How To Keep Your Dogs Safe This Holiday Season
The holidays are here!
For many people, the holidays mean numerous family and friend gatherings. However, this time of year is also the most common for emergency room trips with your pets.
Your pets are more prone to diseases like pancreatitis, GI upset, and intestinal foreign body obstructions because many pets receive leftover table scraps, eat higher fatty foods, and get a hold of bones that lead to obstructions.
But there are also many ways that you can help your dog be a part of the celebration by offering unprocessed, healthy foods as a treat or snack during these times. Make sure you learn which foods are safe and which you need to avoid to keep your pet from getting sick and getting an unwanted, expensive bill to put a damper on the holiday spirit.
Which foods are healthy to give to your dog in moderation?
These foods are safe and healthy to include in your dog's regular meals in moderation or as a snack:
Turkey (without gravy or bones)
Unsalted green beans
Plain cooked sweet potato, butternut squash, and/or potatoes
Lightly cooked unsalted broccoli
Unhealthy and even potentially toxic foods that you want to avoid your dog getting into include:
Turkey skin and fat
Xylitol in sweets and desserts
Nuts, especially macadamia nuts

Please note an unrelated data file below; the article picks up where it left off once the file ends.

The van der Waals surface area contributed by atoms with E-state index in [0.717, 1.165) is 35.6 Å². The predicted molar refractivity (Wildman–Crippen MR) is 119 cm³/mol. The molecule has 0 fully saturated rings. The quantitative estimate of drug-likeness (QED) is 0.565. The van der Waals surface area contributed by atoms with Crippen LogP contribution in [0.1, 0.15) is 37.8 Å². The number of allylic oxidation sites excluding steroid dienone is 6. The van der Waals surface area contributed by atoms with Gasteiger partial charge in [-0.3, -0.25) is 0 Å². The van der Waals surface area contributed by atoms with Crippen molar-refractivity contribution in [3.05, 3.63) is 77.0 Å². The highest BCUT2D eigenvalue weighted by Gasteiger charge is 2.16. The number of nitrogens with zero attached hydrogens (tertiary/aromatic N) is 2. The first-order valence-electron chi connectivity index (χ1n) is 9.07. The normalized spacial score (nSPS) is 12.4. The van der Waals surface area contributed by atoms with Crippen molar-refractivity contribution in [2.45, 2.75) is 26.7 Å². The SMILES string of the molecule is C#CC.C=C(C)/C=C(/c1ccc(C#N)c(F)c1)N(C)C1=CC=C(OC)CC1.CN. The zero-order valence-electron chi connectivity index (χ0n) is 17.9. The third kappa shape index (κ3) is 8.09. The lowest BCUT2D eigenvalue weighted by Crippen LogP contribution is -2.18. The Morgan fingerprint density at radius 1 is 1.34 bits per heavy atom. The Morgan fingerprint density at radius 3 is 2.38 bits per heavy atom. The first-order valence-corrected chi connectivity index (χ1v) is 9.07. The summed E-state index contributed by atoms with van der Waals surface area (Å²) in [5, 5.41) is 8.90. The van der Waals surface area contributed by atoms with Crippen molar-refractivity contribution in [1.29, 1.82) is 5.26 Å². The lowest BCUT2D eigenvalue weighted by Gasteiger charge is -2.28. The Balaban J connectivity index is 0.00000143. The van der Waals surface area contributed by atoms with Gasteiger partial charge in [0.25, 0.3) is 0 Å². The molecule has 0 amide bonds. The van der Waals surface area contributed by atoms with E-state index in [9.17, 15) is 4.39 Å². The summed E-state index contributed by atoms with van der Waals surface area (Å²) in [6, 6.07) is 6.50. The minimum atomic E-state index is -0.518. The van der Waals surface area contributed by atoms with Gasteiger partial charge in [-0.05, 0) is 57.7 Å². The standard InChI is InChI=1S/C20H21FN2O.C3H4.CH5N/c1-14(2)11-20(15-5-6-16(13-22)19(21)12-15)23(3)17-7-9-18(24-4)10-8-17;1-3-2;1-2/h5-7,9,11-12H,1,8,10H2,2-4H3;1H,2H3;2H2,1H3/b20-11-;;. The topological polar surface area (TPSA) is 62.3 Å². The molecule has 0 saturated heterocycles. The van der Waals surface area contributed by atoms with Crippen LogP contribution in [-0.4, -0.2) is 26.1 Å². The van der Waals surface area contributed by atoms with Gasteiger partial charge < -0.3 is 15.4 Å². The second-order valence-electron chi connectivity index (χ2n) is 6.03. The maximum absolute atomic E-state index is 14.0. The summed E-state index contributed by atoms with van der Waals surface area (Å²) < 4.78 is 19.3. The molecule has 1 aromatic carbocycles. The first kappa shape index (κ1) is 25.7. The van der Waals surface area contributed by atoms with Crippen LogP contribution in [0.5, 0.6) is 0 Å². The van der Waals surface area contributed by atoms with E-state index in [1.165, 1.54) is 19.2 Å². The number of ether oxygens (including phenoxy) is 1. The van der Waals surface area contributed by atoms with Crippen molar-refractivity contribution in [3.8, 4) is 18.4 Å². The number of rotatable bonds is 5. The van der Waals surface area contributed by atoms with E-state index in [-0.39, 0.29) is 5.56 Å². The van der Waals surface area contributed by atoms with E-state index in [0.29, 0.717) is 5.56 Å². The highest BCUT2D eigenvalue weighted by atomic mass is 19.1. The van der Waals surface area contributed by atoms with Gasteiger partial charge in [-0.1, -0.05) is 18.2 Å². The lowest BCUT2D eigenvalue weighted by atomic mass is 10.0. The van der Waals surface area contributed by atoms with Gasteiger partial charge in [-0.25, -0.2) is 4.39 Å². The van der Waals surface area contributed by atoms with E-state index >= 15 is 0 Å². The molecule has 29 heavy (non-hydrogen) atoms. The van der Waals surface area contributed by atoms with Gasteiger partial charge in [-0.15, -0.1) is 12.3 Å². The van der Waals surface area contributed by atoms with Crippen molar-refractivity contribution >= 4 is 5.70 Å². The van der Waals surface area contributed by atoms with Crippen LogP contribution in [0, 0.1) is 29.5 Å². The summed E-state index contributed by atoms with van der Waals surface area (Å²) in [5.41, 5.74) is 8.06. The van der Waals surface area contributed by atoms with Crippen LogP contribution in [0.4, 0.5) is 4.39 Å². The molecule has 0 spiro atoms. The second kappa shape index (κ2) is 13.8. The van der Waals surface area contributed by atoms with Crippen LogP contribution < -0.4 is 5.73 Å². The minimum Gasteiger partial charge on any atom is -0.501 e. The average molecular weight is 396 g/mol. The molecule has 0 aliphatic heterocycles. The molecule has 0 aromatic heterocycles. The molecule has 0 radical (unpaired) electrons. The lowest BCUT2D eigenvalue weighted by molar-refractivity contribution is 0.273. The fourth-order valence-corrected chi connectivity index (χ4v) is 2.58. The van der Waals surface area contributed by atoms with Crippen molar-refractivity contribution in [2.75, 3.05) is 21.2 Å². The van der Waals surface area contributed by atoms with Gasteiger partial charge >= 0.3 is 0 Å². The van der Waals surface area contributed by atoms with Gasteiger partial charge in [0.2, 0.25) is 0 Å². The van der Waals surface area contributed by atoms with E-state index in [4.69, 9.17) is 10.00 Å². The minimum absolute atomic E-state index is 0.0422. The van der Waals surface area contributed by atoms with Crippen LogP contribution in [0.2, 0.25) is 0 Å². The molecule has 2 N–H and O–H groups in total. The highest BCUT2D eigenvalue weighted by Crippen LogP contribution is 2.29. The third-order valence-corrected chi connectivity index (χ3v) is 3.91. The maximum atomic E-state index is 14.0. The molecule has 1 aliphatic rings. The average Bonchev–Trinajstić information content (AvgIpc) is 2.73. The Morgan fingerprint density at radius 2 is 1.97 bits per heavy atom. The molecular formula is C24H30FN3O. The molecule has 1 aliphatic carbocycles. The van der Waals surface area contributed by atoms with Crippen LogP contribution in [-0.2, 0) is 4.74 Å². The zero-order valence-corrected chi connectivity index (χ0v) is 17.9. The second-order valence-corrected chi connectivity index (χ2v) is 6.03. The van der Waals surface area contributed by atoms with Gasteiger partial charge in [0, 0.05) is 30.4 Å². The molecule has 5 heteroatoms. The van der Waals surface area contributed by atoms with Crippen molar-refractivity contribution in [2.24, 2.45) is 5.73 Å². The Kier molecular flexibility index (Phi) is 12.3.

Grapes, raisins, and currants
Onions and garlic
By avoiding these toxic foods and feeding our dogs light to moderate amounts of healthy foods, your dogs can participate in the holiday cheer and stay healthy. Make sure to feed your dogs prior to guests coming over, and this will help decrease begging behavior and less chance of a sneaky pup taking left-overs off of the table.
Share below what your favorite treat is for your pets, and make sure you follow us on social media to learn more about safe and healthy treats you can give to your dogs during this holiday season.
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*Disclaimer: This information is for educational purposes only and is not intended to replace the advice of your own veterinarian or doctor. Dr. Katie Woodley cannot answer specific questions about your pet's medical issues or make medical recommendations for your pet without first establishing a veterinarian-client-patient relationship.